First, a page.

FDR's 100 days will stand forever

Record: Each new president is humbled by this unfair comparison

April 29, 2001|By Theo Lippman Jr.

PRESIDENT BUSH has invited all 535 members of Congress to the White House tomorrow for a First Hundred Days luncheon.

Paul West, The Sun's Washington bureau chief, noted in a Page One story last Sunday that that the president's advisers "were trying to discourage efforts to put his first 100 days under a microscope." But they've had to yield.

Holding the 100-days standard up to a new president's record has become an entrenched ritual for the press, the major parties' leaderships, interest groups, academics and barroom debaters. It is as institutionalized as the presidential press conference and lacks only a constitutional imprimatur to rank right up there with the State of the Union Address.

How did this come about?

Well, the story begins in 1932 when Franklin D. Roosevelt was elected president. He was inaugurated March 4, 1933, and called Congress into a special session March 9 to deal with the worst economic depression in the nation's history.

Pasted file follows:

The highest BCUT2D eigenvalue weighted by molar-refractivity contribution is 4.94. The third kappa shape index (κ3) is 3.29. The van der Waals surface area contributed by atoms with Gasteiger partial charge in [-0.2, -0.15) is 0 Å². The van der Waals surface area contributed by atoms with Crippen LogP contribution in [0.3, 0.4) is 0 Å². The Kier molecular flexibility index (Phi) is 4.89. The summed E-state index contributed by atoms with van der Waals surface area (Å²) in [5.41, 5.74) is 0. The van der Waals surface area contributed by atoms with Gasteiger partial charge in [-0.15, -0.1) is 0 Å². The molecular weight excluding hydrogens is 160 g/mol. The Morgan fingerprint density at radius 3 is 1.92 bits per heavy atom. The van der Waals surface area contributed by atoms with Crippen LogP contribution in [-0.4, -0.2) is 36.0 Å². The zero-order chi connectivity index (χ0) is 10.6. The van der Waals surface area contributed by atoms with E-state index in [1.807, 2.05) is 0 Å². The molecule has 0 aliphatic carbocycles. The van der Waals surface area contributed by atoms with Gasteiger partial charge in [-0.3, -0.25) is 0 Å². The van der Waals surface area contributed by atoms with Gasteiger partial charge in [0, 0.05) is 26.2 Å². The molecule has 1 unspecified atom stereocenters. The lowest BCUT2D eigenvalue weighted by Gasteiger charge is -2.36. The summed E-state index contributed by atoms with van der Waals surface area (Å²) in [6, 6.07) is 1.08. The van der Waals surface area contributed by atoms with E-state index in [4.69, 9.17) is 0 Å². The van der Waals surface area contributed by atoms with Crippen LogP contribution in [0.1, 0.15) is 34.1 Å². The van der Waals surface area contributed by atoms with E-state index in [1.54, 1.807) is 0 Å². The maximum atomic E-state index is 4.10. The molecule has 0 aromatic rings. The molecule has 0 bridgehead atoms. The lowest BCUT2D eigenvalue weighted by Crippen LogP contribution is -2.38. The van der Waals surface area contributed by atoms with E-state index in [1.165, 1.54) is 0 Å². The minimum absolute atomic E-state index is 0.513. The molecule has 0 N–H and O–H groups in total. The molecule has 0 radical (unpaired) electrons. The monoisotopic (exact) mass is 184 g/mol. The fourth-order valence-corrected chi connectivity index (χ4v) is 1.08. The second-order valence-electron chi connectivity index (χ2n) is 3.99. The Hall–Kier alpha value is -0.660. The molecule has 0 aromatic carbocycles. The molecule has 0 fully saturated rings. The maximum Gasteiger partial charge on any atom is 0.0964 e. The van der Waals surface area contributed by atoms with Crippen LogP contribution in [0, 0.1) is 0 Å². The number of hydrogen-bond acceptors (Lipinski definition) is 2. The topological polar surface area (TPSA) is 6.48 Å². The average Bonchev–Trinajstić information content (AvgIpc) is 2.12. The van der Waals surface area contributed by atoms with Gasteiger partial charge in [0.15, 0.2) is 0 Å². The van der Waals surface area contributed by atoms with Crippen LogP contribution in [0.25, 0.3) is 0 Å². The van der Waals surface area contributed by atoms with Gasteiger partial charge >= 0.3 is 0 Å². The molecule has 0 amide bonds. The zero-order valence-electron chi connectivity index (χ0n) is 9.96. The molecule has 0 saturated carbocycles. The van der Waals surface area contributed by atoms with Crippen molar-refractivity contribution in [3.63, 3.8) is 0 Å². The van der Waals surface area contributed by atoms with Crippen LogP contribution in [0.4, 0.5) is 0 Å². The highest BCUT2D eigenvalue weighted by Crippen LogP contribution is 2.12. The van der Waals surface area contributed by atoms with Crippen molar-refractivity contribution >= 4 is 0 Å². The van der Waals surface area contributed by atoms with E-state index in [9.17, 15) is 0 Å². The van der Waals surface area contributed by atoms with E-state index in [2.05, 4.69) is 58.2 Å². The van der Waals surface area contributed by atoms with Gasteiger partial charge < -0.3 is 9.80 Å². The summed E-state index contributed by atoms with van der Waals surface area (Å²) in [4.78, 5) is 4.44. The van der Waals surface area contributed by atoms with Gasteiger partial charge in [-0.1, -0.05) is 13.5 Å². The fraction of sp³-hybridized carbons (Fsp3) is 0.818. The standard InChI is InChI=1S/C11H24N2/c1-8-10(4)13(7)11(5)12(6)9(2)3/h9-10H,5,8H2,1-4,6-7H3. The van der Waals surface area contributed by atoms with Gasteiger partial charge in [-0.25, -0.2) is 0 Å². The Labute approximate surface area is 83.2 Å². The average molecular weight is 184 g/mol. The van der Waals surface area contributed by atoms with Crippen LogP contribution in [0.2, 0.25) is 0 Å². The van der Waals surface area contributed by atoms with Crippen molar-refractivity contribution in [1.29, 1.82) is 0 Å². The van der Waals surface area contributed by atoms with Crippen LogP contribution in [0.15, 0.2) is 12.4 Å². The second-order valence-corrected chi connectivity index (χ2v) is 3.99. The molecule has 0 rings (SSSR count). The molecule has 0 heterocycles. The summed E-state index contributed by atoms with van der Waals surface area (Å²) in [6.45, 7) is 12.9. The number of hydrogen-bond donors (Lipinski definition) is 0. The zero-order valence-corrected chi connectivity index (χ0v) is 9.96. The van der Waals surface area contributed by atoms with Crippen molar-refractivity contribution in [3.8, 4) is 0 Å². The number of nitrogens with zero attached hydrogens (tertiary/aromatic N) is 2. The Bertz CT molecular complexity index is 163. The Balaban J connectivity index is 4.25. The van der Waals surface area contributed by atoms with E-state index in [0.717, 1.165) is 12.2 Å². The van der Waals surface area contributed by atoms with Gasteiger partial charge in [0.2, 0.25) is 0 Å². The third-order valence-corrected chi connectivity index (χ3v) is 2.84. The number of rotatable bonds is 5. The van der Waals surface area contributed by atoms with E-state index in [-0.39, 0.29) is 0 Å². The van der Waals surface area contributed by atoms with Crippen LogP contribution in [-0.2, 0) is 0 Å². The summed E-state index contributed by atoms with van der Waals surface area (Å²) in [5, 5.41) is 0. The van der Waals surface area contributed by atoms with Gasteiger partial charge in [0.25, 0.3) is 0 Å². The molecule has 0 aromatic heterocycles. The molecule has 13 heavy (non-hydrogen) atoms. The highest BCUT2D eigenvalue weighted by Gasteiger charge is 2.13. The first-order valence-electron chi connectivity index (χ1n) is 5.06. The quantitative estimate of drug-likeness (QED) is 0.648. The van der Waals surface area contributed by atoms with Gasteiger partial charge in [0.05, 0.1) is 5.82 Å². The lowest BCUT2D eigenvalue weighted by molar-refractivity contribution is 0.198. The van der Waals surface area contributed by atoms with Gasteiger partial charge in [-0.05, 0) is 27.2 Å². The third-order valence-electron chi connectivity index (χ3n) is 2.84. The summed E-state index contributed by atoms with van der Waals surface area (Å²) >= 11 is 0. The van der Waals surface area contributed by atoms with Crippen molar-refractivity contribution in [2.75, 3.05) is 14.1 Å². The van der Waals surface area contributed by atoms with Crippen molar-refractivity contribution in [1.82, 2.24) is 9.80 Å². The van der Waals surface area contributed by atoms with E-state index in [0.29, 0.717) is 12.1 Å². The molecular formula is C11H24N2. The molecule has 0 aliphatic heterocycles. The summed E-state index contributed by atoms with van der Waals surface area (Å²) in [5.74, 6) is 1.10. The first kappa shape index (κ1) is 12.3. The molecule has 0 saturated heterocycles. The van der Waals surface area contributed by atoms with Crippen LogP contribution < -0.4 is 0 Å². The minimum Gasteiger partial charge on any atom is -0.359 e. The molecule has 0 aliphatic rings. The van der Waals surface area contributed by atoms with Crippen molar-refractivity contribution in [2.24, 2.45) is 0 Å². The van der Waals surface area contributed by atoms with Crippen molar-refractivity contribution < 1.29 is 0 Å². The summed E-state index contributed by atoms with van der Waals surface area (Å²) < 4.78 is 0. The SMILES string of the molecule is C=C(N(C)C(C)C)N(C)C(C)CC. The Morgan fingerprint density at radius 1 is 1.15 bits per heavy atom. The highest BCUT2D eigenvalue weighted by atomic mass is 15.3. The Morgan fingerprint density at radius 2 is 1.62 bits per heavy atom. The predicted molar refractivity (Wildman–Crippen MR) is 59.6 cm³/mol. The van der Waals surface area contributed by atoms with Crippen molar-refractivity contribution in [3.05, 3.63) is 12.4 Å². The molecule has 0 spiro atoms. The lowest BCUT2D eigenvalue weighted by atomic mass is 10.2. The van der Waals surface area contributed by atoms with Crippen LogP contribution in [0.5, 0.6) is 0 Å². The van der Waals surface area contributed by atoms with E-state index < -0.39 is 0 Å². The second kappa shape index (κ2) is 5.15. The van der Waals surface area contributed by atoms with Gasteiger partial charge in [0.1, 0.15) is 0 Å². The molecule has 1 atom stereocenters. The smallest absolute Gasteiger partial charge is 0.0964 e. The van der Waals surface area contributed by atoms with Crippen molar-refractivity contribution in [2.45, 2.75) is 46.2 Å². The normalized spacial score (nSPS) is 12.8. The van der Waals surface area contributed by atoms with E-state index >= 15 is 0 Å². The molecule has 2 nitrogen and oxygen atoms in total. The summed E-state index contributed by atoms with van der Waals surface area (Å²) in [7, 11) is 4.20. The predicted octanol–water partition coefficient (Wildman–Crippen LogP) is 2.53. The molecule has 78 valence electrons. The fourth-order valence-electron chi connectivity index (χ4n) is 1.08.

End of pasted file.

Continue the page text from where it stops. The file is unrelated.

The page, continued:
Fifty-five hundred banks had closed down. Overall unemployment was 30 percent. It was higher than that in manufacturing and more than double that in the construction industry. The stock market had lost 80 percent of its value in three years.

The first day Congress met it passed and sent to the White House the president's emergency banking bill. The next day the president sent a measure up to Capitol Hill to reduce certain government expenditures. Congress passed it in 10 days.

The Civilian Conservation Corps, making work for 250,000 young men, was law less than three weeks after the inauguration.

On a single day five weeks after the inauguration, Congress gave his requests for emergency relief to deal with unemployment and hunger, an act establishing a national agricultural policy and a measure to refinance farm mortgages.

A week later came the Tennessee Valley Authority Act, aimed at developing a huge and particularly depressed region; nine days later Congress passed the Truth in Securities Act, providing investors with honest, helpful information about investments; the nation was taken off the gold standard a week and a half later.

Eight days after that, a law was passed to provide refinancing for home loans; three days later came the act creating the National Recovery Administration, which was to develop controls on production, pricing and other trade practices and labor relations.

Also that day, Congress gave the president an act that created the Federal Deposit Insurance Corp. (Roosevelt wasn't really interested in that legislation, but signed it into law anyway), and finally, an act to give the federal government more control over the railroads.

The last accomplishments came on the last day of the special session that began March 9 and ended in the early morning hours of June 16. Thus "The Hundred Days."